Westerners have Mothers’ Day to be proud of, the Vietnamese treasure their seventh full moon of lunar calendar ("Mua Vu Lan") as a time to express filial piety to their parents, especially their gratefulness and appreciation to their mother.
Annually, Vietnamese children honor their parents and try to help the lost souls of their ancestors find their way back to earth.
“Mua Vu Lan” is closely connected to the Asian tradition of ancestor worship and filial piety. It is also known as the Buddhist holiday, a traditional event in praise of motherly love held solemnly once a year in Vietnam.
What does the legend really mean?
The legend behind the festival dates back to the earliest of Buddhism. One day when he was meditating, Muc Kien Lien, one of the Buddha's ten principle disciples, saw his late mother suffering the tortures of hell, condemned because of the evil deeds she had committed during her life.
He saw that his mother was starving, but she had nothing to eat but fire. Muc Kien Lien summoned all his spiritual powers to bring her a bowl of rice - but the food was burnt to ash before she could bring it to her mouth.
When he arrived back in the physical world, he asked for the Buddha’s guidance to help his mother and fulfill his duty as a pious son. The Buddha advised him to collect a gathering of monks and devotees and get them to pray together on this day (which this year falls on August 15 in the Western calendar).
The combined prayers proved to be so powerful that they achieved the release not only of Muc Kien Lien’s mother, but also for countless other souls. Ever since, on the festival of Vu Lan - Wandering Soul’s Day- the gates of hell are believed to be thrown open to give the tormented souls 24 hour holiday.
A solemn sharing
“Mua Vu Lan” is believed to be the spirit month in Vietnamese culture as a way of honoring the dead. On this day, souls are believed to return to their former homes.
From this assembly, many Buddhist countries developed the custom of offering food, clothing and other items to hungry spirits in the month when the realms of Heaven, Hell and the living are open.
The object of this ceremony is to feed the hungry ghosts and to pray for their salvation. This ceremony is a way for people to meet their compassionate filial duty. During the ceremony, offerings are made to rescue up to seven generations of ancestors from whatever misery they might be suffering. During the month, every family can choose a day to present a feast and burn joss paper and incense in front of the house to invite the spirits to eat.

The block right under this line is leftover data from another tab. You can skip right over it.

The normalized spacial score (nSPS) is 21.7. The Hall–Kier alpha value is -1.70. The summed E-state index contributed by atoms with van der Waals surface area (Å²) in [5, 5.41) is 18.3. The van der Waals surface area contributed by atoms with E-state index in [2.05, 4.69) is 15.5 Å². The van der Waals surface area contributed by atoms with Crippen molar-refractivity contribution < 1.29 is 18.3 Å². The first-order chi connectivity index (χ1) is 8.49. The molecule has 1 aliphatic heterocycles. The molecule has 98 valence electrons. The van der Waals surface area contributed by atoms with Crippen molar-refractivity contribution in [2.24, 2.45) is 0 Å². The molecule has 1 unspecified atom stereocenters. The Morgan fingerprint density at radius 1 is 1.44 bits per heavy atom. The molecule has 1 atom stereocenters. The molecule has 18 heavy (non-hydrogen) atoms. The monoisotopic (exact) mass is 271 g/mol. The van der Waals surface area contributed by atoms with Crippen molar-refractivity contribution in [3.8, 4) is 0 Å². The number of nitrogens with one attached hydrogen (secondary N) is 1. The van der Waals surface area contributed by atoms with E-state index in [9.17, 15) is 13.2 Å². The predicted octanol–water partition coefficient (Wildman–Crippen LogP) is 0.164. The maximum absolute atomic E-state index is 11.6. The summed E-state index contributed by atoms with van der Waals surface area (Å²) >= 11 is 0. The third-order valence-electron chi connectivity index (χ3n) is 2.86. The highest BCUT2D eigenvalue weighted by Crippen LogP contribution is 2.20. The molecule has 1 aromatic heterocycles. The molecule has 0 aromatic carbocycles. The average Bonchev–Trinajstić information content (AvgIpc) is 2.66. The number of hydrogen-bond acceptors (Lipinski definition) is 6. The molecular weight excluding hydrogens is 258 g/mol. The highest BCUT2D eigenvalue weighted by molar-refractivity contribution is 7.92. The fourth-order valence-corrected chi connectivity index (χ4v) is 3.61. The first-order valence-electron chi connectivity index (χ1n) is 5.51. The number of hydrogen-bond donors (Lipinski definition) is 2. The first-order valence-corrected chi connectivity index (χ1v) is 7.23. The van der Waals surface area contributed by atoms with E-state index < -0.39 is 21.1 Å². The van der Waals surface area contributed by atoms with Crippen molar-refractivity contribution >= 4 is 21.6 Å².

The most distinguished feature of the ceremony is the “offering snatching.” After the incense burns down, the neighborhood children are allowed to grab the food. No one will stop them as it is believed the spirits may be angered if they do so. The ceremony is also a great chance for people to express their gratitude to their parents.
One more tradition of this day is for people – Buddhists and non-Buddhists alike – who wish to express their gratefulness and appreciation towards their mothers, to go to a pagoda, often wearing a rose. Thousands of people flock to pagodas wearing red roses if their parents are alive or white roses if their parents have passed away. The rose has been a symbol of love and sharing among parents and their children regardless of social background.
“This festival is a chance for guilty homeless spirits to be pardoned. People worship ghosts and release animals, such as birds or fish,” said My Ngoc, a university student living in Tan Binh District, Ho Chi Minh City. I am going to the pagoda this year to pray for my mother because we are miles apart. My mother is living in my hometown in the central province of Binh Dinh. I always think of her,” Ngoc said.
“Although nowadays the youth live faster and are becoming more unfamiliar with traditional values, they still deeply love and respect their parents,” visitor Duc Phong said as he strolled around Vinh Nghiem Pagoda, the most famous Buddhist temple in Ho Chi Minh City. “That’s why many youngsters visit pagodas and present their parents with flowers on this day,” Phong said.
Visitor Minh Thuan said: “The festival is no longer exclusively for Buddhists but an occasion for everyone to express their love to their parents. This cultural trait has not faded over time but become more and more diversified.”
The diversity of “Mua Vu Lan” can be seen throughout the country with many different activities.
More festivals and ceremoies in Vietnam: